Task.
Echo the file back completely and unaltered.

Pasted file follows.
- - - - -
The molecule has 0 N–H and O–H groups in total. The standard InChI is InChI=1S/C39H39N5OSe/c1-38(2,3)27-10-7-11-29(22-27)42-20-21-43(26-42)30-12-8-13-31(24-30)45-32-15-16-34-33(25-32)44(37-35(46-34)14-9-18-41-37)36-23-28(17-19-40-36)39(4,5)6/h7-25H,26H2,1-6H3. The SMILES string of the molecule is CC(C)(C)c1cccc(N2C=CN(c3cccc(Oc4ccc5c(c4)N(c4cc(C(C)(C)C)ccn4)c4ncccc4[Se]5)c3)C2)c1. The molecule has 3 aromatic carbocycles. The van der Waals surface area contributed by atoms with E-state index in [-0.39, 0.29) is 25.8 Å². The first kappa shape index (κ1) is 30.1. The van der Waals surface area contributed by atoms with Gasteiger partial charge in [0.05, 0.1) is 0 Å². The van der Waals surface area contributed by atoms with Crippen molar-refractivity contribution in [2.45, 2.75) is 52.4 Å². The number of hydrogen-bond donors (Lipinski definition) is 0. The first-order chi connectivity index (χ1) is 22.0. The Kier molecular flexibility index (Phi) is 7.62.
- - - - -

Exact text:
The molecule has 0 N–H and O–H groups in total. The standard InChI is InChI=1S/C39H39N5OSe/c1-38(2,3)27-10-7-11-29(22-27)42-20-21-43(26-42)30-12-8-13-31(24-30)45-32-15-16-34-33(25-32)44(37-35(46-34)14-9-18-41-37)36-23-28(17-19-40-36)39(4,5)6/h7-25H,26H2,1-6H3. The SMILES string of the molecule is CC(C)(C)c1cccc(N2C=CN(c3cccc(Oc4ccc5c(c4)N(c4cc(C(C)(C)C)ccn4)c4ncccc4[Se]5)c3)C2)c1. The molecule has 3 aromatic carbocycles. The van der Waals surface area contributed by atoms with E-state index in [-0.39, 0.29) is 25.8 Å². The first kappa shape index (κ1) is 30.1. The van der Waals surface area contributed by atoms with Gasteiger partial charge in [0.05, 0.1) is 0 Å². The van der Waals surface area contributed by atoms with Crippen molar-refractivity contribution in [2.45, 2.75) is 52.4 Å². The number of hydrogen-bond donors (Lipinski definition) is 0. The first-order chi connectivity index (χ1) is 22.0. The Kier molecular flexibility index (Phi) is 7.62.